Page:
Windows 7 has a problem! No, not the bug supposedly being reported on by what I like to call headline-seeking tabloid journalists. The problem is that Windows 7 is coming on the heels of Windows Vista, possibly one of the most maligned OSes to date. It must perform perfectly or it will be crushed by the Windows haters and labeled a repeat performance with headlines like "Microsoft up to its old tricks again." Ugggh!
Let's start at the beginning, for those of you who do not read my esteemed colleague Randall C. Kennedy's column. He claimed that an "apparent fatal flaw in the NTFS driver stack" may be the cause of a bug, a "massive memory leak" that occurred when the chkdsk.exe utility was run under certain circumstances. He noted that others reported getting the Blue Screen of Death as Windows ran out of physical memory. Although Kennedy noted he did not get BSODs using several test configurations, he had no problem trusting external sources for that juicy tidbit.
[ Read for yourself: Randall C. Kennedy's test results of Windows 7's CHKDSK routine. ]
To start with, let's track back the sources. Kennedy says it was "according to various Web sources"; one of those sources was named by John Fontana of Network World as a blog called Chris123NT that gave credit back to another blog by Ryan Price. Ryan provided the recipe for re-creating the problem. In the issue of fairness, and to give my readers a chance to duplicate it, here are the steps:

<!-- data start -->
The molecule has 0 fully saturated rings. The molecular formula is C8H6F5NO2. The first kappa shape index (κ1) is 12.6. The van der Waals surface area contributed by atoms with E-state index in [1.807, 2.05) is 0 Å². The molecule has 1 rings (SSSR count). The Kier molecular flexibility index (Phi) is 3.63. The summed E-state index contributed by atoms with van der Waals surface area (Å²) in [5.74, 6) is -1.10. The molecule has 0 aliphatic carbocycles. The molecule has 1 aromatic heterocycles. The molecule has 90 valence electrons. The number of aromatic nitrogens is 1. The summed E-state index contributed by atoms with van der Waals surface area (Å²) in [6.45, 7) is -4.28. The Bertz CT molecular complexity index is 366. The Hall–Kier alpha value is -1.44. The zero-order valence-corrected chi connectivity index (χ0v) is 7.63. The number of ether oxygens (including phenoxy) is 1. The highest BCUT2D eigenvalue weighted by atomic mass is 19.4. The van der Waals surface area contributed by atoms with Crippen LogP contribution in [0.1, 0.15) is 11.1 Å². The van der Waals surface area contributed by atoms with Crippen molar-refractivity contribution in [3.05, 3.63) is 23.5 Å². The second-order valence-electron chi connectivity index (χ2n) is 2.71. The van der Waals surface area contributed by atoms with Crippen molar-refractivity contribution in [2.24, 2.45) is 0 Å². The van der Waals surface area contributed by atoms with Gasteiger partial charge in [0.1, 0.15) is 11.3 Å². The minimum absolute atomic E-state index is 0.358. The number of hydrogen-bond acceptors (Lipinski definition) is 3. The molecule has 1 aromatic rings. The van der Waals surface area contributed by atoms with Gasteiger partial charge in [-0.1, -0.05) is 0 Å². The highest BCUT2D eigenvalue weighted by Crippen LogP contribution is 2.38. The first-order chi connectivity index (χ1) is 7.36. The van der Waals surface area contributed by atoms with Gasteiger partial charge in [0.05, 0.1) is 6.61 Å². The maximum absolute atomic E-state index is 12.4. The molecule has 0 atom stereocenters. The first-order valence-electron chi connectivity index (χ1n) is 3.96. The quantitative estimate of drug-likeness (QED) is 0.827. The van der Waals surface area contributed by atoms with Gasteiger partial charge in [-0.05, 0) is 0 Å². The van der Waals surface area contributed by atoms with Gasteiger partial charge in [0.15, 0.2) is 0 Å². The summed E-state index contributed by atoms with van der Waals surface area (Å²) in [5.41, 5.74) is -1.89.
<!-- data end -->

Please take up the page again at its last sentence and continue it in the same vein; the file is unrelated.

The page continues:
- Run an elevated command prompt.
- Run CHKDSK <drive letter:> /r. (Note: the /r is used to locate and repair bad sectors on a disk.) Kennedy and others noted the memory leak only when running CHKDSK on nonsystem drives. Running on the system drive will require a reboot, so the test is not the same and doesn't cause a problem.
- With Task Manager open, you should see your memory quickly gobbled away in the chkdsk.exe process until it either stops at or around 90 percent or it maxes completely out and crashes the computer or makes it unusable, with no recourse other than rebooting.
Randall says "this is clearly a Microsoft bug." And yet Microsoft's Windows Division president Steven Sinofsky (responding on Chris123NT in a comment) says his team has been unable to reproduce the "bug" in Windows 7. In fact, Sinofsky said, "We're not seeing any crashes with CHKDSK on the stack reported in any measurable number that we could find." In Windows 7, Sinofsky said that CHKDSK does use more memory to speed up checking the disk for damage and errors (there would also be less thrashing as you can read/write larger chunks), but he said memory usage was not intended to be "unbounded" as Kennedy and others reported it was in these test scenarios.
Sinofsky said the command is intended to leave at least "50M of physical memory. Our assumption was that using /r means your disk is such that you would prefer to get the repair done and over with rather than keep working." In other words, you were fine if your system slowed down due to extra memory usage during the repair so that the repair itself would happen faster.
I spent hours doing my own testing. Everything performed exactly as it should have: no BSOD, no major issues, no bug. I was able to work at the same time as the command running (albeit at a slightly slower speed than usual, thanks to my system being busy) and then the memory was released.